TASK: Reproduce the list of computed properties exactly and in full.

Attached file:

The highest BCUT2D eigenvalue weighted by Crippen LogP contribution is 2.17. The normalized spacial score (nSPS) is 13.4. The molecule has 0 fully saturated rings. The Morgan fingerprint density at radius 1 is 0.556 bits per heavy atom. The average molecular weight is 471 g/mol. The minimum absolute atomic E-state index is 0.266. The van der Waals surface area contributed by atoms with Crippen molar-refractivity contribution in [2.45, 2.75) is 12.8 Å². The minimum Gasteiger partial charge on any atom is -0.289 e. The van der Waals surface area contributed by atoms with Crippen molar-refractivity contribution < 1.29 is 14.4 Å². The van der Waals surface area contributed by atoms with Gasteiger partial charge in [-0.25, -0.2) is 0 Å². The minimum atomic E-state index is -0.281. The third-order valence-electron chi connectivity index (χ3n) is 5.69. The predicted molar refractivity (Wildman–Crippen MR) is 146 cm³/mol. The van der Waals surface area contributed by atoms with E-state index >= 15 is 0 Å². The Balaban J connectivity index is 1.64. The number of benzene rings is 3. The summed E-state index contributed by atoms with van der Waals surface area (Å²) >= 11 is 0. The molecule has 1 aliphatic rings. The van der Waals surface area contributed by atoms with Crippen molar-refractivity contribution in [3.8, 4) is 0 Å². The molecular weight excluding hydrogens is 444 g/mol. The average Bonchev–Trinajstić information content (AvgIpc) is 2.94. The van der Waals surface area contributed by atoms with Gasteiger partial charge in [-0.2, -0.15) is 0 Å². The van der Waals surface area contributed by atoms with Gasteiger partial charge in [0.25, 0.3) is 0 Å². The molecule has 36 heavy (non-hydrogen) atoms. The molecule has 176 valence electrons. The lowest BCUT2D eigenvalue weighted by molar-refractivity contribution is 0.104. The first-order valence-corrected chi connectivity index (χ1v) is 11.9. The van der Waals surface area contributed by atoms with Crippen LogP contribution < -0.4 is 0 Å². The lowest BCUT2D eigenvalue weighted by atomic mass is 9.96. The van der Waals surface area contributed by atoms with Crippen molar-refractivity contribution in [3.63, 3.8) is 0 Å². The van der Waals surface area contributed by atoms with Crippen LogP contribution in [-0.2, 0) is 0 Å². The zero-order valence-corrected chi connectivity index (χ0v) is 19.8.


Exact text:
The highest BCUT2D eigenvalue weighted by Crippen LogP contribution is 2.17. The normalized spacial score (nSPS) is 13.4. The molecule has 0 fully saturated rings. The Morgan fingerprint density at radius 1 is 0.556 bits per heavy atom. The average molecular weight is 471 g/mol. The minimum absolute atomic E-state index is 0.266. The van der Waals surface area contributed by atoms with Crippen molar-refractivity contribution in [2.45, 2.75) is 12.8 Å². The minimum Gasteiger partial charge on any atom is -0.289 e. The van der Waals surface area contributed by atoms with Crippen molar-refractivity contribution < 1.29 is 14.4 Å². The van der Waals surface area contributed by atoms with Gasteiger partial charge in [-0.25, -0.2) is 0 Å². The minimum atomic E-state index is -0.281. The third-order valence-electron chi connectivity index (χ3n) is 5.69. The predicted molar refractivity (Wildman–Crippen MR) is 146 cm³/mol. The van der Waals surface area contributed by atoms with E-state index >= 15 is 0 Å². The Balaban J connectivity index is 1.64. The number of benzene rings is 3. The summed E-state index contributed by atoms with van der Waals surface area (Å²) >= 11 is 0. The molecule has 1 aliphatic rings. The van der Waals surface area contributed by atoms with Crippen molar-refractivity contribution in [3.8, 4) is 0 Å². The molecular weight excluding hydrogens is 444 g/mol. The average Bonchev–Trinajstić information content (AvgIpc) is 2.94. The van der Waals surface area contributed by atoms with Gasteiger partial charge in [-0.2, -0.15) is 0 Å². The van der Waals surface area contributed by atoms with Gasteiger partial charge in [0.25, 0.3) is 0 Å². The molecule has 36 heavy (non-hydrogen) atoms. The molecule has 176 valence electrons. The lowest BCUT2D eigenvalue weighted by molar-refractivity contribution is 0.104. The first-order valence-corrected chi connectivity index (χ1v) is 11.9. The van der Waals surface area contributed by atoms with Crippen LogP contribution < -0.4 is 0 Å². The lowest BCUT2D eigenvalue weighted by atomic mass is 9.96. The van der Waals surface area contributed by atoms with Crippen molar-refractivity contribution in [3.63, 3.8) is 0 Å². The van der Waals surface area contributed by atoms with Crippen LogP contribution in [-0.2, 0) is 0 Å². The zero-order valence-corrected chi connectivity index (χ0v) is 19.8.